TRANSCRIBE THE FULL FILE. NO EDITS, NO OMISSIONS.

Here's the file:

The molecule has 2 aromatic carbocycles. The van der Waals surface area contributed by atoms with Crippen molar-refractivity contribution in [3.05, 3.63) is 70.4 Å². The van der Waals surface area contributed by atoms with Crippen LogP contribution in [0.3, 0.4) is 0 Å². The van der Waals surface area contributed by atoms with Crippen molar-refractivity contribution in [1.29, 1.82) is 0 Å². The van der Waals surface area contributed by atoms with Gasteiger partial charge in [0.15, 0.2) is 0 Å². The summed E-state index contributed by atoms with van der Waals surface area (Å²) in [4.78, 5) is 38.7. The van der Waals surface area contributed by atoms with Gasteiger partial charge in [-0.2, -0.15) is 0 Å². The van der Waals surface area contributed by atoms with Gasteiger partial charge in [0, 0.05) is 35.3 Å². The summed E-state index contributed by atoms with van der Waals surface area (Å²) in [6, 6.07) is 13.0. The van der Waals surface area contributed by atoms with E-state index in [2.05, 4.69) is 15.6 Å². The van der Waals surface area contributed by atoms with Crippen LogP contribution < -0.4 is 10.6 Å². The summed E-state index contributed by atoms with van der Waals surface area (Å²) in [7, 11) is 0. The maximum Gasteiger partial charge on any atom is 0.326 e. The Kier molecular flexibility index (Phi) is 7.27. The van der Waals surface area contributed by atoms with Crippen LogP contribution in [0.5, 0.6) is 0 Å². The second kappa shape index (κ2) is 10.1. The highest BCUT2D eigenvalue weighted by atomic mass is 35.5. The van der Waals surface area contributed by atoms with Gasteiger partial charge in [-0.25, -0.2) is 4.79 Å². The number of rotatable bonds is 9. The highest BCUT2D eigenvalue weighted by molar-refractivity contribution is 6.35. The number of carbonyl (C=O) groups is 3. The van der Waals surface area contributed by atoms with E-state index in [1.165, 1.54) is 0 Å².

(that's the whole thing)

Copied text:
The molecule has 2 aromatic carbocycles. The van der Waals surface area contributed by atoms with Crippen molar-refractivity contribution in [3.05, 3.63) is 70.4 Å². The van der Waals surface area contributed by atoms with Crippen LogP contribution in [0.3, 0.4) is 0 Å². The van der Waals surface area contributed by atoms with Crippen molar-refractivity contribution in [1.29, 1.82) is 0 Å². The van der Waals surface area contributed by atoms with Gasteiger partial charge in [0.15, 0.2) is 0 Å². The summed E-state index contributed by atoms with van der Waals surface area (Å²) in [4.78, 5) is 38.7. The van der Waals surface area contributed by atoms with Gasteiger partial charge in [-0.2, -0.15) is 0 Å². The van der Waals surface area contributed by atoms with Gasteiger partial charge in [0, 0.05) is 35.3 Å². The summed E-state index contributed by atoms with van der Waals surface area (Å²) in [6, 6.07) is 13.0. The van der Waals surface area contributed by atoms with E-state index in [2.05, 4.69) is 15.6 Å². The van der Waals surface area contributed by atoms with Crippen LogP contribution < -0.4 is 10.6 Å². The summed E-state index contributed by atoms with van der Waals surface area (Å²) in [7, 11) is 0. The maximum Gasteiger partial charge on any atom is 0.326 e. The Kier molecular flexibility index (Phi) is 7.27. The van der Waals surface area contributed by atoms with Crippen LogP contribution in [0.5, 0.6) is 0 Å². The second kappa shape index (κ2) is 10.1. The highest BCUT2D eigenvalue weighted by atomic mass is 35.5. The van der Waals surface area contributed by atoms with Gasteiger partial charge in [-0.25, -0.2) is 4.79 Å². The number of rotatable bonds is 9. The highest BCUT2D eigenvalue weighted by molar-refractivity contribution is 6.35. The number of carbonyl (C=O) groups is 3. The van der Waals surface area contributed by atoms with E-state index in [1.165, 1.54) is 0 Å².